Pick up a biopic and majority would try to paint a perfect picture of the subject in question. Most of the times even a negative trait is hidden and presented as something positive, whereas the real facts are time and again exaggerated to make the subject come across as a Demi-God no less.
It’s different in case of Shakuntala Devi and that’s what sets it apart. You see a lovely side of the bright young girl who is blossoming into a vivacious woman. However, once she is acknowledged as a genius, you also get to see how she really wants to hold on to that title, and in the process subconsciously ends up doing certain things which seem questionable if seen as an outsider.
That’s the humane tale which director Anu Menon tries to bring on screen, and that too through the lens of the legend’s real life daughter (played by Sanya Malhotra in screen) which makes this Vikram Malhotra film – that has just been premiered on Amazon Prime – special.
What is indeed special is the way in which the film begins. It is astonishing to know that the girl didn’t have any formal education and was in fact ferried across by her father school to school, event to event, to do mathematics shows. This could well have been conveyed as a ‘dukhiyaari’ story but instead is presented in a feel good manner, despite sorrow hidden somewhere. Of course the film comes on its own once Vidya Balan reaches London and through the help of her first love, a Spanish entrepreneur, goes through a makeover and starts traveling world over for her shows.
Each and every sequence out here brings a smile on the fact as you like the childlike enthusiasm that Vidya carries every time she is proven ‘correct’. Thankfully there is no rags to riches to rags tale here as professionally, Shakuntala Devi’s chart only keeps growing higher. However, personally there is quite some turmoil that she finds with her daughter as well as son-in-law (Amit Sadh) which actually ends up becoming the crux of the second half.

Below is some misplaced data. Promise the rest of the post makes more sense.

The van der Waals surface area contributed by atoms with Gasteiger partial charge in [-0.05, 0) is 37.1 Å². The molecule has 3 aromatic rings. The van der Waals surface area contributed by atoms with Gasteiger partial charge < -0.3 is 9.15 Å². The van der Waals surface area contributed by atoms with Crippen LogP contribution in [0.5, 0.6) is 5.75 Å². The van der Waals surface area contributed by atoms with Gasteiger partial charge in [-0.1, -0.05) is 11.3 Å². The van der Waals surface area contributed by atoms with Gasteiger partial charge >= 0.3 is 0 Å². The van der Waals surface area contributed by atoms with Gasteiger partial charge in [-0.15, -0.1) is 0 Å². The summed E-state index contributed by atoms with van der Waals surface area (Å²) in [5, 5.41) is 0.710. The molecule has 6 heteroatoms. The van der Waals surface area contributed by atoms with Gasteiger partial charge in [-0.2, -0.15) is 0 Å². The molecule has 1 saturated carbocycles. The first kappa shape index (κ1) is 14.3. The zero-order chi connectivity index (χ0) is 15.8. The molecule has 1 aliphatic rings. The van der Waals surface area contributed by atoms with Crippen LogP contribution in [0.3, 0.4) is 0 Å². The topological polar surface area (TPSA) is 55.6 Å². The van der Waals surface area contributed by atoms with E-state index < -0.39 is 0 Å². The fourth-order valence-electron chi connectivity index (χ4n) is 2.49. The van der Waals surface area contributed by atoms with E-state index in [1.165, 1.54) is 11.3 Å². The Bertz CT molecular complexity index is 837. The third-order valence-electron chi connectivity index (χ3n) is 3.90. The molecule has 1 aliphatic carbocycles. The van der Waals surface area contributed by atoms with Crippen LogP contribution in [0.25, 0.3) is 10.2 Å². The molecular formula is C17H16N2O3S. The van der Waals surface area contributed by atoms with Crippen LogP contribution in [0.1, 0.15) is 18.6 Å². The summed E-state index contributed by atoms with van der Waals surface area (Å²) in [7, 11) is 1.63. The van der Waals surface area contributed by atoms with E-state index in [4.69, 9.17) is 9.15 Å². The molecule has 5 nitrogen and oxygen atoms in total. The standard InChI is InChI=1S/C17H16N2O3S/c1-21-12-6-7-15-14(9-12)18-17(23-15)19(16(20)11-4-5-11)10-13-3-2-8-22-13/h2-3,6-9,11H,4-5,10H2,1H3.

This is where the film comes across as rather lengthy too as it becomes a family drama and in the process the spunk that was on display with the stage performances are relegated to a corner. Even that would have been okay since you can’t expect a film to be one dimensional. However a couple of sequences pertaining to power of attorney and the homosexuality angle seem a bit far fetched. Guess this is where one can say that at times, fact is stranger than fiction.
However, fiction is what Shakuntala Devi is not as a movie and that’s why it stays on to be by and large an entertainer. While Amit Sadh seems unrecognisable in a chocolate boy avtar when compared to the bearded beefy look that he has carried in his recent outings, Sanya Malhotra too goes through a makeover in a chic new look that she uses to project her growth from being a 16 year old to a mother. Jishu Sengupta is appropriate as Vidya’s husband in the film.
The show though belongs, and rightly so, to Vidya Balan. She is right up there and the way she has enacted the part of someone from the 20s to the 70s is amazing. She is so spirited; she can literally do anything, both as a character and an actor.
Overall as an entertainer, Shakuntala Devi does its job. It’s a rare biopic which doesn’t come across as a sugar coated hagiography, which most films of this genre are culprit of.